Rescue by gene swamping as a gene drive deployment strategy

K. D. Harris and G. Greenbaum,  bioRxiv,  2022.03.08.483503. 2022.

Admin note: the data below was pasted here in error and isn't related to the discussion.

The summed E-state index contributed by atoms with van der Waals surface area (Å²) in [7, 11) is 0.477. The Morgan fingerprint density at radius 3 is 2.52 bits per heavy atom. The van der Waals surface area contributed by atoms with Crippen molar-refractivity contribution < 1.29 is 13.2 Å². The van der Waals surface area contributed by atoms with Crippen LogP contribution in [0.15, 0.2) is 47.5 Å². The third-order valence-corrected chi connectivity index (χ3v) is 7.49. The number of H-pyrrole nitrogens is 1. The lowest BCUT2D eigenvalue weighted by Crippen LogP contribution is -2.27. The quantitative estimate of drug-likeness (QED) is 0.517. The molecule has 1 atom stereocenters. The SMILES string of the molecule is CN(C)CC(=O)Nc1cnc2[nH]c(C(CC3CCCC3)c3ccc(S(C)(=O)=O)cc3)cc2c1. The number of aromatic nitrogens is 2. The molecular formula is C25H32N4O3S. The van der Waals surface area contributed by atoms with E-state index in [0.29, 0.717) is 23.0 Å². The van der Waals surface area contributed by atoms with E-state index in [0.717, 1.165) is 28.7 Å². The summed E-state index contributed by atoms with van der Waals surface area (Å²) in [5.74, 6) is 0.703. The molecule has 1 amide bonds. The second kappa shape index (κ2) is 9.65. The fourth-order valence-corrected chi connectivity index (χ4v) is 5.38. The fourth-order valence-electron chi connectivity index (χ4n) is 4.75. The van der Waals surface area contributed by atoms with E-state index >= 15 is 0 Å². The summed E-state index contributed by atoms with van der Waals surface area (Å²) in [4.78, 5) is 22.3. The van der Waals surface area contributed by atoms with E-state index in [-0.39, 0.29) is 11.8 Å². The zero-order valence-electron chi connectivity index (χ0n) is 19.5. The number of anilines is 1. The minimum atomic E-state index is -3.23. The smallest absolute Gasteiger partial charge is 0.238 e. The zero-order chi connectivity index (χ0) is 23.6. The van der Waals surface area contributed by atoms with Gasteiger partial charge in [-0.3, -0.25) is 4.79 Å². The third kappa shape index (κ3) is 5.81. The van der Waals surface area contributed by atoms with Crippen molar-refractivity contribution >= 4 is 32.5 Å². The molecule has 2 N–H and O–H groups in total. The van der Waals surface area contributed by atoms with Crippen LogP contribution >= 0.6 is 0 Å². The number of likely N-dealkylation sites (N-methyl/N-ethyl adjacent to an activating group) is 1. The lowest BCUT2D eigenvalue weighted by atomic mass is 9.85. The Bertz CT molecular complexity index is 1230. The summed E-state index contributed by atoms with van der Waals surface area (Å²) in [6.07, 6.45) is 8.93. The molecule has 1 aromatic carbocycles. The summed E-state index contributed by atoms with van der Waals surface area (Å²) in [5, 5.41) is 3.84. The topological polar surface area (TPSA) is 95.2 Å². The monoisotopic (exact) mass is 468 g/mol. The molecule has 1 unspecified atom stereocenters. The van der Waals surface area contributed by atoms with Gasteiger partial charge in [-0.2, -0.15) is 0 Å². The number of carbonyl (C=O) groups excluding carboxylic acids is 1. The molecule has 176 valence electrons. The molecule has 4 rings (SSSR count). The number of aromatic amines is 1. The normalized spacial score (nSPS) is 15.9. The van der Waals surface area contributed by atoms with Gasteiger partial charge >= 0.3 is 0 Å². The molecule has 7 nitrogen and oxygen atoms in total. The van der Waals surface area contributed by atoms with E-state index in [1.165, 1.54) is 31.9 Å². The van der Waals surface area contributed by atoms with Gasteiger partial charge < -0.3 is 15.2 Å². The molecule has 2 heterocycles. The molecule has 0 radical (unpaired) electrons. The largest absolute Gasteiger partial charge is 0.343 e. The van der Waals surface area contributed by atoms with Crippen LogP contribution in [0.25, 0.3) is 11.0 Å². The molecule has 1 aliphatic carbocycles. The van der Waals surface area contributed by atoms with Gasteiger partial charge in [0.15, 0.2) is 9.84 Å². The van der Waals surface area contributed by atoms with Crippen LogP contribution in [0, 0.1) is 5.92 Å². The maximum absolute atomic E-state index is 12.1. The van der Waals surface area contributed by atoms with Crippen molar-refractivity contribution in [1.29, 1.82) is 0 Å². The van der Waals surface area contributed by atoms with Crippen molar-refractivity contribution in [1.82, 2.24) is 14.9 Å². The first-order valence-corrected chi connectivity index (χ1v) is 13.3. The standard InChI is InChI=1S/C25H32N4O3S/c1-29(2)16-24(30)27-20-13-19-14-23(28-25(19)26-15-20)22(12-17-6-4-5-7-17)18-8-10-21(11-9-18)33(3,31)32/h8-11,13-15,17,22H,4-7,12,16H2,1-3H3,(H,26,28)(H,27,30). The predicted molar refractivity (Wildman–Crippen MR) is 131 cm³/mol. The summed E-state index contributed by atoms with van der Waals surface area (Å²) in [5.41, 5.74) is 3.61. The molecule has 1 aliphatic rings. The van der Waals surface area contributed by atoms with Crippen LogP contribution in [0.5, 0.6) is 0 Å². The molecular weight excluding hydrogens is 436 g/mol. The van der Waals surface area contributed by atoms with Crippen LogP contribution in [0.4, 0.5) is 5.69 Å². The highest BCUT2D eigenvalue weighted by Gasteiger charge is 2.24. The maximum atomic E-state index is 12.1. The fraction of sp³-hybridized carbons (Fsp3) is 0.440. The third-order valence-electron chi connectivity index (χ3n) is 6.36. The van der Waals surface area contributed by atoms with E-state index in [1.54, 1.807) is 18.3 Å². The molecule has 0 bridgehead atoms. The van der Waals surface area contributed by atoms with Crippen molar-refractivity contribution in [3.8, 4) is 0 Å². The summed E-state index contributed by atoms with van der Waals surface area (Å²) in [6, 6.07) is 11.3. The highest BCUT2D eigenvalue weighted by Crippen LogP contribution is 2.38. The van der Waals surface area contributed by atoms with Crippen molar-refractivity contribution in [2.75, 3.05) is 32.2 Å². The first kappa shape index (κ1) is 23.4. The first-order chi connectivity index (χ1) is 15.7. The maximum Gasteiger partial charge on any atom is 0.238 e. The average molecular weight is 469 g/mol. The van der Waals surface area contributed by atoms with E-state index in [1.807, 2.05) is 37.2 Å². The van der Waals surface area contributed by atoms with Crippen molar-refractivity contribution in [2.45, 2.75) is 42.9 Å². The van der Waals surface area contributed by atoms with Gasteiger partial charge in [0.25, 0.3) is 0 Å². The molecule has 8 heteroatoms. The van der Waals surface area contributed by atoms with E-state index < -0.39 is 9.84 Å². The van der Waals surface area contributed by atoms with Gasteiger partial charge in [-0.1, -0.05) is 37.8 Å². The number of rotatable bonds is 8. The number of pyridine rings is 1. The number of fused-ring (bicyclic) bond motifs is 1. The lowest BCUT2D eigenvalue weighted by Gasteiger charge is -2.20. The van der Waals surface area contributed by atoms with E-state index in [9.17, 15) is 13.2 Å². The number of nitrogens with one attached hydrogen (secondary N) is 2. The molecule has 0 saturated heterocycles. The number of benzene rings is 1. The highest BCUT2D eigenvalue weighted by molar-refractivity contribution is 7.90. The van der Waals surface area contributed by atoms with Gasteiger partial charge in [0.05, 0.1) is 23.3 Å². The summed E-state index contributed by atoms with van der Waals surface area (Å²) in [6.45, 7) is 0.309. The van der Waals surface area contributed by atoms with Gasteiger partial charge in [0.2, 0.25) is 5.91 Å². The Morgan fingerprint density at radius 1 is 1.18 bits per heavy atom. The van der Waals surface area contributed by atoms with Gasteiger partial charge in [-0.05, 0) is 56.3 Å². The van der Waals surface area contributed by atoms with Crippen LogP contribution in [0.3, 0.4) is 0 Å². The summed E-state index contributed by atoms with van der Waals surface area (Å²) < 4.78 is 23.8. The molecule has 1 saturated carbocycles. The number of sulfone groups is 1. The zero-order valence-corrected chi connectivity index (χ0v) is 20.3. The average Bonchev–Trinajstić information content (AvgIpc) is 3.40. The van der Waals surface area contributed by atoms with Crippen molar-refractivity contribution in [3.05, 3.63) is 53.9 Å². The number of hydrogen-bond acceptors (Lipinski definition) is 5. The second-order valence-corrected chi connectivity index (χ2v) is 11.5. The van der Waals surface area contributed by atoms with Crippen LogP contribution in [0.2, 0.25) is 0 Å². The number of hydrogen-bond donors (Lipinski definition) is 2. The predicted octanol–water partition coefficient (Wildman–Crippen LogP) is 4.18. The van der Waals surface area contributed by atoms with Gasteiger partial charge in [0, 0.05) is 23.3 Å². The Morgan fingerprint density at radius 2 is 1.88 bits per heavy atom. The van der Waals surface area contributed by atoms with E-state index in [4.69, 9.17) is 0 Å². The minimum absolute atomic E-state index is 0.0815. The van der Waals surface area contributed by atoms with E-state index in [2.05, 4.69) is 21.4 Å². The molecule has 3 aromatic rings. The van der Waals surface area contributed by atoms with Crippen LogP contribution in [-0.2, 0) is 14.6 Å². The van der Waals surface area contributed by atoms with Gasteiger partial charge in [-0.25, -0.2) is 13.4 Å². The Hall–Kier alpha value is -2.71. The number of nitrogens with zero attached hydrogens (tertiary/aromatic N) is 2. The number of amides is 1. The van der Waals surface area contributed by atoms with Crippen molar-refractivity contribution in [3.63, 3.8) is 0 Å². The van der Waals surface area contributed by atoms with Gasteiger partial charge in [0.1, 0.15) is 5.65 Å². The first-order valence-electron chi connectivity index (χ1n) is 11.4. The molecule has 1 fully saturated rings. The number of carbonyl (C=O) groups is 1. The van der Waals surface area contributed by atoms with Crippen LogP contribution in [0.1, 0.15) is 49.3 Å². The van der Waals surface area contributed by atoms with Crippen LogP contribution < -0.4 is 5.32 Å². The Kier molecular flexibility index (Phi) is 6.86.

Gene drives are genetic constructs that can spread deleterious alleles with potential application to population suppression of harmful species. Given that a gene drive can potentially spill over to other populations or even other species, control measures and fail-safes strategies must be considered. Gene drives are designed to generate a rapid demographic decline, while at the same time generating a dynamic change in the population’s genetics. Since these evolutionary and demographic processes are linked and are expected to occur at a similar time-scale during gene drive spread, feedback between these processes may significantly affect the outcome of deployment. To study this feedback and to understand how it affects gene drive spillovers, we developed a gene drive model that combines evolutionary and demographic dynamics in a two-population setting. The model demonstrates how feedback between evolutionary and demographic dynamics can generate additional outcomes to those generated by the evolutionary dynamics alone. We identify an outcome of particular interest, where the short-term suppression of the target population is followed by gene swamping and loss of the gene drive. This outcome could be useful for designing gene drive deployments that temporarily suppress the population, but ultimately do not remain in the population. Using our model, we demonstrate the robustness of this outcome to spillover and to the evolution of resistance, and suggest that it could be used as a fail-safe strategy for gene drive deployment.Competing Interest StatementThe authors have declared no competing interest.

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